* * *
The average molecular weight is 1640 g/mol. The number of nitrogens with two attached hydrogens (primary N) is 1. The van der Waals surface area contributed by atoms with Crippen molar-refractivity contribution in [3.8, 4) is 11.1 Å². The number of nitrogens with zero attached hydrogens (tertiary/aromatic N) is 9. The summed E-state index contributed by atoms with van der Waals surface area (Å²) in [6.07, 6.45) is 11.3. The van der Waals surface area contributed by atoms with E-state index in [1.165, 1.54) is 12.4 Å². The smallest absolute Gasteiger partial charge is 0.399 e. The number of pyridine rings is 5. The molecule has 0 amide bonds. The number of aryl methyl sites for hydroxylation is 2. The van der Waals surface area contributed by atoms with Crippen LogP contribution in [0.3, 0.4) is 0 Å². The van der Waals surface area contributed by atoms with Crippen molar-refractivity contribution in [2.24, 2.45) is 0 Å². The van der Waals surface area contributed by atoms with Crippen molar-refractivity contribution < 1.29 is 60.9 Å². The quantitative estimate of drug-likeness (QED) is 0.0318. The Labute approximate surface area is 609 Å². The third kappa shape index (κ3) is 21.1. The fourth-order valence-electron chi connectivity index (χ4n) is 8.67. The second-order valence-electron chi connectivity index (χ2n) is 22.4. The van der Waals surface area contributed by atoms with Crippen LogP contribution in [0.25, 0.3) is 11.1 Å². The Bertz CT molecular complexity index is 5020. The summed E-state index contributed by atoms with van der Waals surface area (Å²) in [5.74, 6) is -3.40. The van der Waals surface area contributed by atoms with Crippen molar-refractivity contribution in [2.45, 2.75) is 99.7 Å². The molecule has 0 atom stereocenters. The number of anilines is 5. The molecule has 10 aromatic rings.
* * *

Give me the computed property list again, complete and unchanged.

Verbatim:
The average molecular weight is 1640 g/mol. The number of nitrogens with two attached hydrogens (primary N) is 1. The van der Waals surface area contributed by atoms with Crippen molar-refractivity contribution in [3.8, 4) is 11.1 Å². The number of nitrogens with zero attached hydrogens (tertiary/aromatic N) is 9. The summed E-state index contributed by atoms with van der Waals surface area (Å²) in [6.07, 6.45) is 11.3. The van der Waals surface area contributed by atoms with E-state index in [1.165, 1.54) is 12.4 Å². The smallest absolute Gasteiger partial charge is 0.399 e. The number of pyridine rings is 5. The molecule has 0 amide bonds. The number of aryl methyl sites for hydroxylation is 2. The van der Waals surface area contributed by atoms with Crippen LogP contribution in [0.3, 0.4) is 0 Å². The van der Waals surface area contributed by atoms with Crippen molar-refractivity contribution in [2.24, 2.45) is 0 Å². The van der Waals surface area contributed by atoms with Crippen molar-refractivity contribution < 1.29 is 60.9 Å². The quantitative estimate of drug-likeness (QED) is 0.0318. The Labute approximate surface area is 609 Å². The third kappa shape index (κ3) is 21.1. The fourth-order valence-electron chi connectivity index (χ4n) is 8.67. The second-order valence-electron chi connectivity index (χ2n) is 22.4. The van der Waals surface area contributed by atoms with Crippen LogP contribution in [0.25, 0.3) is 11.1 Å². The Bertz CT molecular complexity index is 5020. The summed E-state index contributed by atoms with van der Waals surface area (Å²) in [5.74, 6) is -3.40. The van der Waals surface area contributed by atoms with Crippen molar-refractivity contribution in [2.45, 2.75) is 99.7 Å². The molecule has 0 atom stereocenters. The number of anilines is 5. The molecule has 10 aromatic rings.